Veloso: Malu and Letlet

In retrospect of Philippine fashion since the 1930s and 40s, the Veloso name certainly has left a mark among an older generation of designers and likewise a lifetime following of patrons. From names like Malu Antonio-Veloso, to her daughters Letlet and Vicky, the clan had become pioneers in ready-to-wear during the 80s. They also have built careers on bridal wear and bespoke design.

Letlet Veloso, Marina R. Antonio, and Malu Veloso. Photo from house archives.

They were of a family of designers – following the footsteps of the matriarch, Marina R. Antonio, and getting inspired by the built sites of Pablo Sr. himself. The Pasay residence has been their venue for creation and presentation. Hence, the works from thread and fabric worn by clientele around the country and even the world are products from the ancestral home.

Today, Malu and Letlet Veloso continue to run the fashion label.

An ensemble of pastel pink dresses by Malu Veloso at Tesoros. Photo courtesy of Letlet Veloso.
Ingrid Adams models a designed by Malu Veloso. Photo courtesy of Letlet Veloso.

Malu Veloso

The eldest child and only daughter of Pablo Sr. and Marina, Malu took inspiration from her mother’s career growing up. She began with children’s clothes then ventured into christening and Filipiniana as her clientele expanded. Her designs embrace simplicity in shapes and cuts, dainty details in little flowers and beading, and mellow colors like pastels and creams.

While seeing her mother’s works as bold and vivacious takes on the Filipiniana, Malu sees her style as lighthearted, shedded, and let’s the form and color shine without the need of heavy detailing.

A black tube gown with embroidered white flower by-hand detailing by Letlet Veloso at the Yellow Room. Photo by Joshua Barrera.

Letlet Veloso

Being a daughter of Malu, a grandchild of a design couple, and a niece of many designers and architects alike, Letlet entry into fashion was simply by growing up within its scene. She started her career with her sister Vicky who is now an author, culinarian, and chief researcher behind her grandfather’s architectural works. Their first store and atelier was in a Protacio garden home built by Antonio – which was nearby the 2650 Zamora home.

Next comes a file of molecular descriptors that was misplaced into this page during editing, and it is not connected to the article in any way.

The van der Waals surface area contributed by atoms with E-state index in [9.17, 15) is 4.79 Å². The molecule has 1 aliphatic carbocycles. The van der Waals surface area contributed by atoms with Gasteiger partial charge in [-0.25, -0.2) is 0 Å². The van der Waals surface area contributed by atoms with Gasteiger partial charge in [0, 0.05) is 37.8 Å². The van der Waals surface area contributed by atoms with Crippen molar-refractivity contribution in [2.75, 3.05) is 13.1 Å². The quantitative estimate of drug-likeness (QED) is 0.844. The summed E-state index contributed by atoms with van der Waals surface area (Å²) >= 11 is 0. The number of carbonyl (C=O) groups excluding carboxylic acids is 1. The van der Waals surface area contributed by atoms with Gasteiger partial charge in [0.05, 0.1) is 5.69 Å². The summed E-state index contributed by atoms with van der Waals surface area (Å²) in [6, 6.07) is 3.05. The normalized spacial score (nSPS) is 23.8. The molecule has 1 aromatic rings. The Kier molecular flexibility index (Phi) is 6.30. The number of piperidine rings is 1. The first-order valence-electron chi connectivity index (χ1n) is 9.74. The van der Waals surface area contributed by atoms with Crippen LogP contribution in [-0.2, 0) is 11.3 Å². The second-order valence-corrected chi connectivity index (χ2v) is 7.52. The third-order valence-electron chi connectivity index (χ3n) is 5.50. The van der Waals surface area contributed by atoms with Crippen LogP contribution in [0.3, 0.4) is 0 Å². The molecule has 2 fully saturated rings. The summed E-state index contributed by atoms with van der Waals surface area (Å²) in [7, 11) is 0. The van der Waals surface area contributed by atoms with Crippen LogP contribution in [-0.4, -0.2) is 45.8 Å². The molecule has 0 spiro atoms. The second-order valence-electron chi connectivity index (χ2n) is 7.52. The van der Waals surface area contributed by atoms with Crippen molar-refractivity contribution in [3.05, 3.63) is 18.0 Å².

For the designer, her career has long been all about timeless and romance in dress-making. By permanence, she designs to follow trends but maintain a visual identity and provide comfort and confidence among women for all ages and sizes. She places emphasis on embroidery and print – often using floral and insect motifs like the works of Elsa Schiaparelli. Aside from womenswear per se, she further creates jewelry, shawls, and designer masks as well as dabbling in merchandising.

Necklaces, handbags, and shawls for sale at the Pablo S. Antonio Home. Photo by Joshua Barrera.
Models pose in the garden wearing dresses by Letlet Veloso. Photo courtesy of Letlet Veloso.

For the mother and daughter team, the Pablo S. Antonio home has been an ongoing source of their creativity. Drawn from the patterns of flowers blooming and plants stemming from the ground up, their love for the home and garden is woven into clothing.

Their recent notable fashion shows were held at The Podium mall in Mandaluyong in 2008, the Manila Polo Club in 2010, and smaller, intimate salon shows at their very home like Love, Marina in 2017.

In 2019, the Veloso fashion house launched their collaboration with Tesoros Handicrafts Store.

Featured Article

Something Old, Something New. by Joseph L. Garcia, Business World, October 28, 2019.

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